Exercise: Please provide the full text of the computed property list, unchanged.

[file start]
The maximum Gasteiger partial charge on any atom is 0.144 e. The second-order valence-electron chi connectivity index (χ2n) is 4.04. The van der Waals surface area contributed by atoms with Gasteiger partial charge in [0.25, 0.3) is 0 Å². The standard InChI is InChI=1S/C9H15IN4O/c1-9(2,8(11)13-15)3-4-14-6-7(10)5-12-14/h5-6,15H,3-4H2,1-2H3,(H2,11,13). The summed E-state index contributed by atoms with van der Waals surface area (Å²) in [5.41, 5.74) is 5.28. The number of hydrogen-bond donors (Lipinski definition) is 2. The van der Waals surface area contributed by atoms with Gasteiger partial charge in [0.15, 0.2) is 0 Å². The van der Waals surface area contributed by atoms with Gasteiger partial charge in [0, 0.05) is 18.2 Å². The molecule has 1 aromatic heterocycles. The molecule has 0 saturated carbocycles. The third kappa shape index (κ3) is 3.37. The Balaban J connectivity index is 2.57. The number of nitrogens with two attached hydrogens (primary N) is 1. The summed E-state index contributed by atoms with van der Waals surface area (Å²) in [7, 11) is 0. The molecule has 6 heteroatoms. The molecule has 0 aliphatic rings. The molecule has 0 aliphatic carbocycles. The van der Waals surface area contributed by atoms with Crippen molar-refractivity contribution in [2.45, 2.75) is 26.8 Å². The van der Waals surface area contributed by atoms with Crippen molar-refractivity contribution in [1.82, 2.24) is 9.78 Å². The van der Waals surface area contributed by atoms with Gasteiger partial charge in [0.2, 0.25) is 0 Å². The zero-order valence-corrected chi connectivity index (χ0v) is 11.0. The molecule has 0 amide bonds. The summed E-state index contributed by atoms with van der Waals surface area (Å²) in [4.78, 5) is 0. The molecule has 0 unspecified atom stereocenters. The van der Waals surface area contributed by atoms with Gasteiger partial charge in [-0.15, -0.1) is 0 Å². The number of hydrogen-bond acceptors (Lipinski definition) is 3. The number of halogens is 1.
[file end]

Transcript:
The maximum Gasteiger partial charge on any atom is 0.144 e. The second-order valence-electron chi connectivity index (χ2n) is 4.04. The van der Waals surface area contributed by atoms with Gasteiger partial charge in [0.25, 0.3) is 0 Å². The standard InChI is InChI=1S/C9H15IN4O/c1-9(2,8(11)13-15)3-4-14-6-7(10)5-12-14/h5-6,15H,3-4H2,1-2H3,(H2,11,13). The summed E-state index contributed by atoms with van der Waals surface area (Å²) in [5.41, 5.74) is 5.28. The number of hydrogen-bond donors (Lipinski definition) is 2. The van der Waals surface area contributed by atoms with Gasteiger partial charge in [0.15, 0.2) is 0 Å². The van der Waals surface area contributed by atoms with Gasteiger partial charge in [0, 0.05) is 18.2 Å². The molecule has 1 aromatic heterocycles. The molecule has 0 saturated carbocycles. The third kappa shape index (κ3) is 3.37. The Balaban J connectivity index is 2.57. The number of nitrogens with two attached hydrogens (primary N) is 1. The summed E-state index contributed by atoms with van der Waals surface area (Å²) in [7, 11) is 0. The molecule has 6 heteroatoms. The molecule has 0 aliphatic rings. The molecule has 0 aliphatic carbocycles. The van der Waals surface area contributed by atoms with Crippen molar-refractivity contribution in [2.45, 2.75) is 26.8 Å². The van der Waals surface area contributed by atoms with Crippen molar-refractivity contribution in [1.82, 2.24) is 9.78 Å². The van der Waals surface area contributed by atoms with Gasteiger partial charge in [0.2, 0.25) is 0 Å². The zero-order valence-corrected chi connectivity index (χ0v) is 11.0. The molecule has 0 amide bonds. The summed E-state index contributed by atoms with van der Waals surface area (Å²) in [4.78, 5) is 0. The molecule has 0 unspecified atom stereocenters. The van der Waals surface area contributed by atoms with Gasteiger partial charge in [-0.15, -0.1) is 0 Å². The number of hydrogen-bond acceptors (Lipinski definition) is 3. The number of halogens is 1.